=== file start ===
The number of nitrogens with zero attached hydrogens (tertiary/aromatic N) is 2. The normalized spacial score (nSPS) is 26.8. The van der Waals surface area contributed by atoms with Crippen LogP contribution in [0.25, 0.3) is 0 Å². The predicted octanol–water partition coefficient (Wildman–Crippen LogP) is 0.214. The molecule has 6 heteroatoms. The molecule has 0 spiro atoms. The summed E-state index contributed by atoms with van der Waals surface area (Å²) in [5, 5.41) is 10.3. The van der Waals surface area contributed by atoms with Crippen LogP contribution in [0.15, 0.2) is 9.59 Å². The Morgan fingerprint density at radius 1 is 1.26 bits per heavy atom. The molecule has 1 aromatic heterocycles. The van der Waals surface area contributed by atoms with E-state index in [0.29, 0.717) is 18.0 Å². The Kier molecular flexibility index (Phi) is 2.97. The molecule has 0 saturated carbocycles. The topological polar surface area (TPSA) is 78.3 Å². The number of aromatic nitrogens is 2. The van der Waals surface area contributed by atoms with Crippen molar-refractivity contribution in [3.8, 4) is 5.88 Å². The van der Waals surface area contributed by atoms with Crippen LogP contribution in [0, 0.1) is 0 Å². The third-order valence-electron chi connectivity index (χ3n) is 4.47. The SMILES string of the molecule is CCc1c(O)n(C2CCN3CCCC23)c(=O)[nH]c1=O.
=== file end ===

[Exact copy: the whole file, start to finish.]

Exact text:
The number of nitrogens with zero attached hydrogens (tertiary/aromatic N) is 2. The normalized spacial score (nSPS) is 26.8. The van der Waals surface area contributed by atoms with Crippen LogP contribution in [0.25, 0.3) is 0 Å². The predicted octanol–water partition coefficient (Wildman–Crippen LogP) is 0.214. The molecule has 6 heteroatoms. The molecule has 0 spiro atoms. The summed E-state index contributed by atoms with van der Waals surface area (Å²) in [5, 5.41) is 10.3. The van der Waals surface area contributed by atoms with Crippen LogP contribution in [0.15, 0.2) is 9.59 Å². The Morgan fingerprint density at radius 1 is 1.26 bits per heavy atom. The molecule has 1 aromatic heterocycles. The van der Waals surface area contributed by atoms with E-state index in [0.29, 0.717) is 18.0 Å². The Kier molecular flexibility index (Phi) is 2.97. The molecule has 0 saturated carbocycles. The topological polar surface area (TPSA) is 78.3 Å². The number of aromatic nitrogens is 2. The van der Waals surface area contributed by atoms with Crippen molar-refractivity contribution in [3.8, 4) is 5.88 Å². The van der Waals surface area contributed by atoms with Crippen LogP contribution in [0, 0.1) is 0 Å². The third-order valence-electron chi connectivity index (χ3n) is 4.47. The SMILES string of the molecule is CCc1c(O)n(C2CCN3CCCC23)c(=O)[nH]c1=O.